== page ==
EDIT: Just to clarify further. The public key of the home network at the USIM is intended only to conceal the SUPI. We are not trying to imply that this key is intended to apply to pre-authentication PHY/RRC/NAS messages. If this public/private key scheme was to be used to protect pre-authentication messages, though, then there would be an implicit requirement of having public keys for all operators.

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Yesterday Google Scholar sent me another alert about a new paper. I must say that Google Scholar is becoming my number 1 source to stay up to date about research in mobile security.

The paper, “Formal analysis of 5G authentication“, is a pre-print released by  a team from ETH Zurich, University of Lorraine and University of Dundee. Similarly to a recent paper on LTE security (LTEInspector: A Systematic Approach for Adversarial Testing of 4G LTE), the authors translate the 3GPP protocol specifications into pseudo-code that can be formally verified and analyzed. In this case, the authors analyze the recently released 5G 3GPP specifications, with special focus on the authentication protocols. To do so, the authors use Tamarin, a protocol verification tool.

I strongly recommend reading the paper. As I expected, the authors found a few weaknesses on the protocol. The 5G AKA protocol appears to fail to meet several security goals that are explicitly required by the 3GPP specifications, as well as other critical security properties. The paper highlights weaknesses in the standard and suggests improvements and refinements. Such an interesting work and an excellent paper.

It is worth noting that a couple months ago I was invited to write an opinion article on 5G security and I got some criticism from 3GPP folks on it, claiming that 5G is secure and things have been improved very much. As I stated in my article (Are we there yet? The long path to securing 5G mobile communication networks), I still see a long way to go to fully secure mobile communication networks. And the new sophisticated security architecture and PKI infrastructure are very interesting, but based on the unrealistic assumption that each SIM will have a public key or certificate for all operators from all countries. I always acknowledge that it is very hard to achieve a secure mobile communications system and the only reason I work in proactively identifying security weaknesses is to keep raising awareness on this problem.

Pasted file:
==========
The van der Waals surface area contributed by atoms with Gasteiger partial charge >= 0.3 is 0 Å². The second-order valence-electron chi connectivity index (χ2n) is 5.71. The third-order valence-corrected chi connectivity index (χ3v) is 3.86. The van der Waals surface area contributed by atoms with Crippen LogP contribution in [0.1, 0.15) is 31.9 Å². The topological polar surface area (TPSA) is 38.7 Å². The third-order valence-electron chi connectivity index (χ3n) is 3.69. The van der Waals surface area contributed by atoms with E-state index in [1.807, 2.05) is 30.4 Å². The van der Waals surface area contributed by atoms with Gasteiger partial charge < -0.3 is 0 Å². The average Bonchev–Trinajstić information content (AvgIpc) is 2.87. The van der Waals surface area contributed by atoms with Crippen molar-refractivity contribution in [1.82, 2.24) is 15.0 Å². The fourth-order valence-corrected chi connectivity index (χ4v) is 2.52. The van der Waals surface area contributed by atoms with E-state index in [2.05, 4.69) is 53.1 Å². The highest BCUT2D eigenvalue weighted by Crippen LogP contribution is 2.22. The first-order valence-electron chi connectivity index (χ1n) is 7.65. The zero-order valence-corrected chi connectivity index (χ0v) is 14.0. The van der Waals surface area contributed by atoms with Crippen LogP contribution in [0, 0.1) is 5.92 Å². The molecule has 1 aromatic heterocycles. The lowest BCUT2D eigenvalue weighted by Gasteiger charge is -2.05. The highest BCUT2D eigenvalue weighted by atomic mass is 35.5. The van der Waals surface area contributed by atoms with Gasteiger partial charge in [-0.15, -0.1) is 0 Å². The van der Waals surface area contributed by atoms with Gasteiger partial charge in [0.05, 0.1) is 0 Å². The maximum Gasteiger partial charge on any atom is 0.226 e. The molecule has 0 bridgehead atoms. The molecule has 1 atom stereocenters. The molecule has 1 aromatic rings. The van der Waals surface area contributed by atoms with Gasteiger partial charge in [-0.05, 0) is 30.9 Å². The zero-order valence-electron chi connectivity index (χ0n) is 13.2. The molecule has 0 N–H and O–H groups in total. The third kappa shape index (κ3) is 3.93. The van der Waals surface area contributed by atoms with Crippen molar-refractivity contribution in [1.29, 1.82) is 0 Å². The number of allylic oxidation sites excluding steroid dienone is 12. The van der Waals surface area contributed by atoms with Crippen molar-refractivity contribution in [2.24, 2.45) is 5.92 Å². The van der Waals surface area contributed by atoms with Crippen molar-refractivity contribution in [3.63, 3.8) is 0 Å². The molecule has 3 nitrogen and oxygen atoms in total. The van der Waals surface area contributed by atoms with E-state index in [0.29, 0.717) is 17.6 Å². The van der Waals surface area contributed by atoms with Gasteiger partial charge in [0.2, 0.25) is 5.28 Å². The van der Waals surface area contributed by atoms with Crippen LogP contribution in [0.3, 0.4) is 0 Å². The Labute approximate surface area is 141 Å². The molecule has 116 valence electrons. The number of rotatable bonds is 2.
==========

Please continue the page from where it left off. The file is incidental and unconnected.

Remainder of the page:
It makes me happy to see so much excellent work coming from academia in the area of mobile security. Excellent research topic for talented PhD students to work on. And it makes me even happier that, just a couple of months after being publicly released, there is security research analyzing the 5G specifications. I am myself currently involved in a research project on 5G security with a team from VATech under Prof. Jeffrey Reed and Prof. Vuk Marojevic. We are working on a new paper on 5G security that should be out sometime later this summer or early Fall. Stay tuned! For the ones of you who saw me speak at UC Irvine last May or at Hushcon East in NY in June, you already got a bit of a sneak peak.

Yesterday, Google Scholar sent me an alert of a paper I might be interested in. It turns out, I am indeed very interested in it. This is a paper already accepted, in its new rolling window review process, for the IEEE Security and Privacy symposium of 2019 (link for this year’s symposium): Breaking LTE on Layer 2.

There is no available pre-print yet, but there’s an abstract already:

Long Term Evolution (LTE) is the latest mobile communication standard and has a pivotal role in our information society: LTE combines performance goals with modern security mechanisms and serves casual use cases as well as critical infrastructure and public safety communications. Both scenarios are demanding towards a resilient and secure specification and implementation of LTE, as outages and open attack vectors potentially lead to severe risks. Previous work on LTE protocol security identified crucial attack vectors for both the physical (layer one) and network (layer three) layers. Data link layer (layer two) protocols, however, remain a blind spot in existing LTE security research. In this paper, we present a comprehensive layer two security analysis and identify three attack vectors. These attacks impair the confidentiality and/or privacy of LTE communication. More specifically, we first present a passive identity mapping attack that matches volatile radio identities to longer lasting network identities, enabling us to identify users within a cell and serving as a stepping stone for follow-up attacks. Second, we demonstrate how a passive attacker can abuse the resource allocation as a side channel to perform website fingerprinting that enables the attacker to learn the websites a user accessed. Finally, we present the A LTE R attack that exploits the fact that LTE user data is encrypted in counter mode (AES-CTR) but not integrity protected, which allows us to modify the message payload. As a proof-of-concept demonstration, we show how an active attacker can redirect DNS requests and then perform a DNS spoofing attack. As a result, the user is redirected to a malicious website. Our experimental analysis demonstrates the real-world applicability of all three attacks and emphasizes the threat of open attack vectors on LTE layer two protocols.